Cameron’s struggles with immigration and foreign students

The news for Indian and other foreign students wishing to study in Britain’s excellent universities is not getting any better. This, reportedly, is because the government needs to make cuts in the number of foreign students if it is to fulfill its pledge to cut immigration numbers to “tens of thousands, not hundreds of thousands.”

The problem with cutting overseas student numbers lies, of course, in the impact it is likely to have on the economy. Foreign students contribute around £8 billion to the British economy every year – money that the government cannot afford to lose as it faces a second recession.

Figures released last week showed that net migration to Britain (the difference between those coming in and those leaving the country) was 252,000 in the year to Sept 2011, nearly the same as the 255,000 figure for 2010. So things have barely changed since the Labour days.

Overall, the total number of migrants was 589,000 in 2010-2011, compared to 600,000 in 2009-2010. “There is no sign of any reduction from the huge numbers that developed under Labour,” says the pressure group Migration Watch. It identifies the reason as non-European migrants staying put in Britain. Whether these also include students is hard to tell at this point.

What was the most popular reason for people migrating to Britain? “Study remains the most common reason for migrating to the UK at 250,000 in the year to September 2011. This is similar to 245,000 in the year to September 2010,” says the Office for National Statistics.

You can find the ONS report here.

What to do about student numbers is proving a difficult nut to crack for David Cameron’s coalition government: apart from anything else, the Conservative and Liberal Democrats don’t appear to be on the same page on this issue.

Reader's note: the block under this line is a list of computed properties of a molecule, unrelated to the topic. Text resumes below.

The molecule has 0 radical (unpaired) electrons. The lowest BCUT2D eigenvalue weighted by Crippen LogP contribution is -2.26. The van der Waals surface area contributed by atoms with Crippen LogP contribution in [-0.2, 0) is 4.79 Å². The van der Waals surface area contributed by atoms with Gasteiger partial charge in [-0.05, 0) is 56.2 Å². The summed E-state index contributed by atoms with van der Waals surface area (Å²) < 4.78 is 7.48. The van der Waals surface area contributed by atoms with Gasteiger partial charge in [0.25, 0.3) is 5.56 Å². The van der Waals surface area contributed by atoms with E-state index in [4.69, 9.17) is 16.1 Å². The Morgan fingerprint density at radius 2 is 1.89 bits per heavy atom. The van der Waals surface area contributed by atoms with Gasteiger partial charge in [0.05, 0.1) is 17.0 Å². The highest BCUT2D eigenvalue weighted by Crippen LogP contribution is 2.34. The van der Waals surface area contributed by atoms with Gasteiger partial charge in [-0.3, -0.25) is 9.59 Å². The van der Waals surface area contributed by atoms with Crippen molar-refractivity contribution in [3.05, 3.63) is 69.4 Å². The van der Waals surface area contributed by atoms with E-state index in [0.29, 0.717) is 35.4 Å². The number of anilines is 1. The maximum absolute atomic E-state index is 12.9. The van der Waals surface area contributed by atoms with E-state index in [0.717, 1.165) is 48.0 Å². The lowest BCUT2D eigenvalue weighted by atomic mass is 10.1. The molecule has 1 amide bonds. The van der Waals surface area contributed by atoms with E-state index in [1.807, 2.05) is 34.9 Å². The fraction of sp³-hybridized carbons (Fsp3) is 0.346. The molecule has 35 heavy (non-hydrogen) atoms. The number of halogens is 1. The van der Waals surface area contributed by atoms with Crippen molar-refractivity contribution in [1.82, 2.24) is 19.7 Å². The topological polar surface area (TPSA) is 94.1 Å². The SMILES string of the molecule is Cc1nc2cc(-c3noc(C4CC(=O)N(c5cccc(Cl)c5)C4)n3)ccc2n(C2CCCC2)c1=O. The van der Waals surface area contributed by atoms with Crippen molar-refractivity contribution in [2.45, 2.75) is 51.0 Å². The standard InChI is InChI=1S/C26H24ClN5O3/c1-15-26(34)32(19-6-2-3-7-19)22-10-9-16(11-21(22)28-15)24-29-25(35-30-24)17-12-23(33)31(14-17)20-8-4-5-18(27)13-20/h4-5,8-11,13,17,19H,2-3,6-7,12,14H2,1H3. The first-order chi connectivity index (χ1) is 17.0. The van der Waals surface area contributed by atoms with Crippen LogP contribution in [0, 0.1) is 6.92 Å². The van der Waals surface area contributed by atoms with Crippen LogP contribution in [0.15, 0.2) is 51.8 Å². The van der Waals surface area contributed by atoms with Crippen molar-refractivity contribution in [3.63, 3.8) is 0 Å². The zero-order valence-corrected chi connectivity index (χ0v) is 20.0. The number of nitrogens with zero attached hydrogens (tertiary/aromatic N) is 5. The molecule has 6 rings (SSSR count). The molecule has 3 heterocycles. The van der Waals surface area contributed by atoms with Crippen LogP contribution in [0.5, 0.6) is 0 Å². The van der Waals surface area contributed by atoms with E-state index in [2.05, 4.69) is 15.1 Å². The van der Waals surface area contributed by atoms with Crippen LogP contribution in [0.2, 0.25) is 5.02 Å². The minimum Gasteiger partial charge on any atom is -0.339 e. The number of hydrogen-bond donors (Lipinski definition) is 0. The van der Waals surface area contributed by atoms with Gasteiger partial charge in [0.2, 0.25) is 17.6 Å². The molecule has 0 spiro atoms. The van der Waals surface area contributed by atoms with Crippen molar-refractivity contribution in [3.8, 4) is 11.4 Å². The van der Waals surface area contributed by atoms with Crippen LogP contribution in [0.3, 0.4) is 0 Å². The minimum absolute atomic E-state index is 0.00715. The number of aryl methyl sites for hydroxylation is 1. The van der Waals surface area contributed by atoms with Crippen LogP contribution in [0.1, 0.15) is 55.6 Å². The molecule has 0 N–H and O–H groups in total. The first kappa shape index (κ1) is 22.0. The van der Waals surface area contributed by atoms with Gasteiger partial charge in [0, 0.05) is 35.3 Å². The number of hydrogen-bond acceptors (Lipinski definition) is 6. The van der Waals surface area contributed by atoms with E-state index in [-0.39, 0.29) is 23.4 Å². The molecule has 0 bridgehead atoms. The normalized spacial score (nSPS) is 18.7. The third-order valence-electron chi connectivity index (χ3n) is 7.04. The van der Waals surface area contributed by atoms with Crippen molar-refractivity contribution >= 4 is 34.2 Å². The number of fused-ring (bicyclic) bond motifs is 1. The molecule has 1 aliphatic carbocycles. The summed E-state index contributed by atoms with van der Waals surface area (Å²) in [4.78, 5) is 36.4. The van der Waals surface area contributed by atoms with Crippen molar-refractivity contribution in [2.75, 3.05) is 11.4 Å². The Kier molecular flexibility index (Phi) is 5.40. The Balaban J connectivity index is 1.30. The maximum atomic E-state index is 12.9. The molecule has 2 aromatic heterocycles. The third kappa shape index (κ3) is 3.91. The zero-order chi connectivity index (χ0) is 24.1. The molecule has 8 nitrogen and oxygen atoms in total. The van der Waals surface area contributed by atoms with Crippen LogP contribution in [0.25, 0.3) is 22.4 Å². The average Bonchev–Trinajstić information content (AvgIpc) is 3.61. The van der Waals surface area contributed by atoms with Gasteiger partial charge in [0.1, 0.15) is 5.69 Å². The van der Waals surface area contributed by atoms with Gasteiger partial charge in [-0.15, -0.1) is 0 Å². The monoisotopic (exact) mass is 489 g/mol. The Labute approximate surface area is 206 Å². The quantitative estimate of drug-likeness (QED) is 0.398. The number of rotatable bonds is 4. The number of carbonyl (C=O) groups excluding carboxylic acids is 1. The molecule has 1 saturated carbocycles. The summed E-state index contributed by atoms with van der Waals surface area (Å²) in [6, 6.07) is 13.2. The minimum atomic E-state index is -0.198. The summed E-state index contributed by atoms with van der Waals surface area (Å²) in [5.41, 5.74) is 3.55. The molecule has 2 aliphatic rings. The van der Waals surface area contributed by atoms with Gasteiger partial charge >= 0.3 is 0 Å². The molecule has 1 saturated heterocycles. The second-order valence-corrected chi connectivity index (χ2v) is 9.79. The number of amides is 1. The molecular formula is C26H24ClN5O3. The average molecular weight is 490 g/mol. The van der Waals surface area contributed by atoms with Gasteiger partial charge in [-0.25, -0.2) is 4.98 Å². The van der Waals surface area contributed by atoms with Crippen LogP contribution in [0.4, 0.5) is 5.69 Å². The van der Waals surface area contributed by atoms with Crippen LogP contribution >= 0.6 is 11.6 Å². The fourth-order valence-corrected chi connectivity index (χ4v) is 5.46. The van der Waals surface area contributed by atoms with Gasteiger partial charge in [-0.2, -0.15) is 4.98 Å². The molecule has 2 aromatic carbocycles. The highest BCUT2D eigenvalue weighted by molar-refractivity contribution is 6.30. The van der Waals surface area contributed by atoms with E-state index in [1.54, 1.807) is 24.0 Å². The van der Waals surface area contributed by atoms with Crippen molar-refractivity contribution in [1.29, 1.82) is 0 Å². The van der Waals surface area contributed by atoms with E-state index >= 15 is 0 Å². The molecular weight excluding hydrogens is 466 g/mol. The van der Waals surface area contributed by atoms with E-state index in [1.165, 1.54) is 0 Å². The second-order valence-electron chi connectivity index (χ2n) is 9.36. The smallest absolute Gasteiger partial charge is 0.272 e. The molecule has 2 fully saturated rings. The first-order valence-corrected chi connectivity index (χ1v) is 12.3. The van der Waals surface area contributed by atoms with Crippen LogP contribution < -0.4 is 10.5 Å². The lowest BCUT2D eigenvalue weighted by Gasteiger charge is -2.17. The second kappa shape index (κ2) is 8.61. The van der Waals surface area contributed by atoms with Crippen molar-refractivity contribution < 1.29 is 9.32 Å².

Nevertheless, government officials have apparently warned universities that the only way immigration numbers can be brought down is by making deep cuts to the 298,000 non-European students who are at British universities. Another more than 100,000 are at schools and private colleges.

It is unclear what the government’s plans are. It has denied it wants a formal limit on student numbers but the Universities Minister, David Willetts said, “There comes a point where not everyone who wants to can travel through Heathrow (London’s main airport) to study in Britain.”

Willetts has also told universities that he will help them to expand overseas, so they don’t lose out on income. He is expected to spell out his plans in a speech at Stanford University in California next month.

India remains a major market for British universities, but recent moves to tighten the visa regime has seen a fall of more than 30% from India to some institutions. That’s a massive decline – one that caused at least one newspaper, the Sunday Times, to criticise the government’s policy.

Britain risked losing out to its higher education rivals Germany, France, Australia, Canada and the US by targeting student numbers, it said. One of the first acts of the new French president, Francois Hollande, would be to reverse a planned crackdown on foreign students. The paper’s “easy and sensible” proposal is to exclude bona fide foreign students from the overall migration numbers, unless they choose to stay back in Britain.

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